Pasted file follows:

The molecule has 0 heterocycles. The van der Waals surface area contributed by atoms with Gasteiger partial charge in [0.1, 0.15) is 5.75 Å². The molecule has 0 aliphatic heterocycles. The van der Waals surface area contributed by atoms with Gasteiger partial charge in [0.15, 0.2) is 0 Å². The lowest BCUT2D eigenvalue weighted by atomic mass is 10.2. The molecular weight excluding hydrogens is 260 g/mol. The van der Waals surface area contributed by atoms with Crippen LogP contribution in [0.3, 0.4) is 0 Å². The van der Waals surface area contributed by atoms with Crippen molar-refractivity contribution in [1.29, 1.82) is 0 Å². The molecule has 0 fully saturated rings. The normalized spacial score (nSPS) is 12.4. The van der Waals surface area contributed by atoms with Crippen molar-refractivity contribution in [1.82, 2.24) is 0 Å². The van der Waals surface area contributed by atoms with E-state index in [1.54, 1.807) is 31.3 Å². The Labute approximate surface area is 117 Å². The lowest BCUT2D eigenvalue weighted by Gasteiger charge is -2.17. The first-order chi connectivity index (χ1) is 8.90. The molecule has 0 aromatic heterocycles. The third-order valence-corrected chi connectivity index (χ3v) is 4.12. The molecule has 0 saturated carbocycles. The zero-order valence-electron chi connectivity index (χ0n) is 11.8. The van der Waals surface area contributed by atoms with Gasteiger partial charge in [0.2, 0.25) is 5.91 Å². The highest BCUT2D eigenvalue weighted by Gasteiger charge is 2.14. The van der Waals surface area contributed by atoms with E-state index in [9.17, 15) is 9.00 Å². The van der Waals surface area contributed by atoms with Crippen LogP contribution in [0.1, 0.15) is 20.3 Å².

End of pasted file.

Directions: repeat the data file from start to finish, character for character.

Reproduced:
The molecule has 0 heterocycles. The van der Waals surface area contributed by atoms with Gasteiger partial charge in [0.1, 0.15) is 5.75 Å². The molecule has 0 aliphatic heterocycles. The van der Waals surface area contributed by atoms with Gasteiger partial charge in [0.15, 0.2) is 0 Å². The lowest BCUT2D eigenvalue weighted by atomic mass is 10.2. The molecular weight excluding hydrogens is 260 g/mol. The van der Waals surface area contributed by atoms with Crippen LogP contribution in [0.3, 0.4) is 0 Å². The van der Waals surface area contributed by atoms with Crippen molar-refractivity contribution in [1.29, 1.82) is 0 Å². The molecule has 0 fully saturated rings. The normalized spacial score (nSPS) is 12.4. The van der Waals surface area contributed by atoms with Crippen molar-refractivity contribution in [1.82, 2.24) is 0 Å². The van der Waals surface area contributed by atoms with E-state index in [1.54, 1.807) is 31.3 Å². The Labute approximate surface area is 117 Å². The lowest BCUT2D eigenvalue weighted by Gasteiger charge is -2.17. The first-order chi connectivity index (χ1) is 8.90. The molecule has 0 aromatic heterocycles. The third-order valence-corrected chi connectivity index (χ3v) is 4.12. The molecule has 0 saturated carbocycles. The zero-order valence-electron chi connectivity index (χ0n) is 11.8. The van der Waals surface area contributed by atoms with Gasteiger partial charge in [0.2, 0.25) is 5.91 Å². The highest BCUT2D eigenvalue weighted by Gasteiger charge is 2.14. The van der Waals surface area contributed by atoms with E-state index in [9.17, 15) is 9.00 Å². The van der Waals surface area contributed by atoms with Crippen LogP contribution in [0.1, 0.15) is 20.3 Å².